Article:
TravellingHerd-Asia ’24: Art Deco Phnom Penh Central Market

From here we walked to Wat Ounalom, or the Ounalom Pagoda, one of Phnom Penh’s five original monasteries.

TravellingHerd-Asia ’24: Ounalom Pagoda

Built in 1422 it stands by the Tonle Sap River.

TravellingHerd-Asia ’24: Ounalom Pagoda.

Its chief claim to fame is the possession of a hair from Buddha’s eyebrow which is referred to as ‘ounalom’. At present, the eyebrow hair is being carefully conserved in a building situated behind the main temple. The decorations around the entrance we think were in preparation for a wedding.

TravellingHerd-Asia ’24: Ounalom Pagoda

Nearby on Sisowath Quay Street they seemed to be preparing for the forthcoming Khmer New Year. The boulevard is a popular place to promenade as it runs for 3 km along the confluence of the Tonle Sap and Mekong Rivers.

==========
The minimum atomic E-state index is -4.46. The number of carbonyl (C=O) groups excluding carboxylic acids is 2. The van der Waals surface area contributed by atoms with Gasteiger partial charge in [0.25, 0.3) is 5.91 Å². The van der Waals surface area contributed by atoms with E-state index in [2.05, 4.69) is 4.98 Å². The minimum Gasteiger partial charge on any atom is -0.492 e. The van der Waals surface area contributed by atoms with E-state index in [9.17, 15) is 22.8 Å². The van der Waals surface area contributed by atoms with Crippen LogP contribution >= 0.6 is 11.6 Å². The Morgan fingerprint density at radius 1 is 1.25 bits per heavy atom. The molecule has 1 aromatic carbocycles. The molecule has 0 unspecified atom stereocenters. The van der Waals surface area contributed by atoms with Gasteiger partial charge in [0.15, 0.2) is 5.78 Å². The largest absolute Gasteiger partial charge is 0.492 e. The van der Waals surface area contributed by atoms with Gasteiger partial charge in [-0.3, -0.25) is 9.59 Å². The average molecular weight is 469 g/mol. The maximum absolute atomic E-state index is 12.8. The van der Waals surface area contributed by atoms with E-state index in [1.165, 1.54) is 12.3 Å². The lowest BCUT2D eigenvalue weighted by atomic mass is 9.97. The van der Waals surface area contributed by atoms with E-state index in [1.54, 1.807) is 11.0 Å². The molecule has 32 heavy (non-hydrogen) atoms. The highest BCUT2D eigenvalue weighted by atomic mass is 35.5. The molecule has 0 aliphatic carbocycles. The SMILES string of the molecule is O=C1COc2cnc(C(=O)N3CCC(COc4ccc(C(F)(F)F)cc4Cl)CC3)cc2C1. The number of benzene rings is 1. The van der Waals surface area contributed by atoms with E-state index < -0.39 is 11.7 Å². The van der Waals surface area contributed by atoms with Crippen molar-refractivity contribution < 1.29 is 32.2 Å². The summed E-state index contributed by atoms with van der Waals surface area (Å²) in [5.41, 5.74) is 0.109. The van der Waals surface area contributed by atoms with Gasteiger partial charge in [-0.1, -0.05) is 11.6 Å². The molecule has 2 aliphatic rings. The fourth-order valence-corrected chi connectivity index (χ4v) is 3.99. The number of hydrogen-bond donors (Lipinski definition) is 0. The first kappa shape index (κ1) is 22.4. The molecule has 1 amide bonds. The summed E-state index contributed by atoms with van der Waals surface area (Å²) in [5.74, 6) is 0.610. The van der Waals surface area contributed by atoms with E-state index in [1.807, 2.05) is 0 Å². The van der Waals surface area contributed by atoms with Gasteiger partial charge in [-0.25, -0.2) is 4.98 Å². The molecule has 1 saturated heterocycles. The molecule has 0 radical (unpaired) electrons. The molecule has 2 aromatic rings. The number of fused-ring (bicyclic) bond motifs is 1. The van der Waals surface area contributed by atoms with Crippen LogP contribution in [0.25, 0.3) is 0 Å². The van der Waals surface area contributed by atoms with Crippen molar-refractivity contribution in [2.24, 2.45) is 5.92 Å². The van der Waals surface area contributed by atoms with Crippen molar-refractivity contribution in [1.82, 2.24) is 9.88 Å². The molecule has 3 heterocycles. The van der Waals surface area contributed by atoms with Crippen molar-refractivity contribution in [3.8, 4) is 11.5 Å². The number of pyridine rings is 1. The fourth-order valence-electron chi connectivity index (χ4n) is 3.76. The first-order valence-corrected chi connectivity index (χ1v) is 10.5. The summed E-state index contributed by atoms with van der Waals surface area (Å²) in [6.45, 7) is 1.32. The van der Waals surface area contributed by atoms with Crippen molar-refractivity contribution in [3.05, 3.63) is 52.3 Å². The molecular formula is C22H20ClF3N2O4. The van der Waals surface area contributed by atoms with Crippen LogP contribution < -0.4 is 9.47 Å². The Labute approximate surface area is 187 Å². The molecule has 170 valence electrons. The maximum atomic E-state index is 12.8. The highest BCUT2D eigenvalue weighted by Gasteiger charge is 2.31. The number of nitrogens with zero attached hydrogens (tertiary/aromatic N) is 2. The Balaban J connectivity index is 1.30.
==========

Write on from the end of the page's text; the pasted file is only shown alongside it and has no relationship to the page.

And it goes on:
TravellingHerd-Asia ’24: Sisowath Quay Street

After a stroll down the promenade, we returned to the roof top of our hotel to cool down and admire the view. We also decided to eat there [see dish of the day].

TravellingHerd-Asia ’24: View from Le Botum Hotel at night

Perhaps the Silver Pagoda was illuminated because the King was back in residence.

TravellingHerd-Asia ’24: Silver Pagoda illuminated at night

Video of the day:

Selfie of the day:

Dish of the day:


Route Map: